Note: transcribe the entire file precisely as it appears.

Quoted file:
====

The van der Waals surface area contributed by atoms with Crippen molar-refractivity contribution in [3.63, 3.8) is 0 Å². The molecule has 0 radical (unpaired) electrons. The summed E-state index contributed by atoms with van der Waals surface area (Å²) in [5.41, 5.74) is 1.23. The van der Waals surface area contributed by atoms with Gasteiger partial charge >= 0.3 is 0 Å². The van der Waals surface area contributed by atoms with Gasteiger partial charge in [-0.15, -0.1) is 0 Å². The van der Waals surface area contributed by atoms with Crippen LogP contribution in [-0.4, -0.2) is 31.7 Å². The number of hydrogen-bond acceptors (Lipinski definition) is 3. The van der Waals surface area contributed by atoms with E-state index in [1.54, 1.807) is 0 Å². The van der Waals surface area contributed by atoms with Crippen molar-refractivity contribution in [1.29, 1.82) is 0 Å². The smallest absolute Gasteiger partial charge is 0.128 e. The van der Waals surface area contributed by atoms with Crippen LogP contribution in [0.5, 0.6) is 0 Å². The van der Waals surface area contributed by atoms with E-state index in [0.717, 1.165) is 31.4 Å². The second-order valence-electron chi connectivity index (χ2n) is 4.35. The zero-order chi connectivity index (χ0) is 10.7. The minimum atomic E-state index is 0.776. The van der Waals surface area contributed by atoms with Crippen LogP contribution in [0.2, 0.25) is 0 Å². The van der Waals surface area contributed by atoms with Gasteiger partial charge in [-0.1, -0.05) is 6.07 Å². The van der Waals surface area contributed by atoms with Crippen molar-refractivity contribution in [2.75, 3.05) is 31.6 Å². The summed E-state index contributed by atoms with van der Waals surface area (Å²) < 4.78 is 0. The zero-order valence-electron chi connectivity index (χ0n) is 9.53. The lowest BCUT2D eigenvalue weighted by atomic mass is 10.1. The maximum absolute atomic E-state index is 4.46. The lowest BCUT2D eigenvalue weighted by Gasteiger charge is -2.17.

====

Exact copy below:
The van der Waals surface area contributed by atoms with Crippen molar-refractivity contribution in [3.63, 3.8) is 0 Å². The molecule has 0 radical (unpaired) electrons. The summed E-state index contributed by atoms with van der Waals surface area (Å²) in [5.41, 5.74) is 1.23. The van der Waals surface area contributed by atoms with Gasteiger partial charge >= 0.3 is 0 Å². The van der Waals surface area contributed by atoms with Gasteiger partial charge in [-0.15, -0.1) is 0 Å². The van der Waals surface area contributed by atoms with Crippen LogP contribution in [-0.4, -0.2) is 31.7 Å². The number of hydrogen-bond acceptors (Lipinski definition) is 3. The van der Waals surface area contributed by atoms with E-state index in [1.54, 1.807) is 0 Å². The van der Waals surface area contributed by atoms with Crippen molar-refractivity contribution in [1.29, 1.82) is 0 Å². The smallest absolute Gasteiger partial charge is 0.128 e. The van der Waals surface area contributed by atoms with Crippen LogP contribution in [0.5, 0.6) is 0 Å². The van der Waals surface area contributed by atoms with E-state index in [0.717, 1.165) is 31.4 Å². The second-order valence-electron chi connectivity index (χ2n) is 4.35. The zero-order chi connectivity index (χ0) is 10.7. The minimum atomic E-state index is 0.776. The van der Waals surface area contributed by atoms with Crippen LogP contribution in [0.2, 0.25) is 0 Å². The van der Waals surface area contributed by atoms with Gasteiger partial charge in [-0.1, -0.05) is 6.07 Å². The van der Waals surface area contributed by atoms with Crippen molar-refractivity contribution in [2.75, 3.05) is 31.6 Å². The summed E-state index contributed by atoms with van der Waals surface area (Å²) < 4.78 is 0. The zero-order valence-electron chi connectivity index (χ0n) is 9.53. The lowest BCUT2D eigenvalue weighted by atomic mass is 10.1. The maximum absolute atomic E-state index is 4.46. The lowest BCUT2D eigenvalue weighted by Gasteiger charge is -2.17.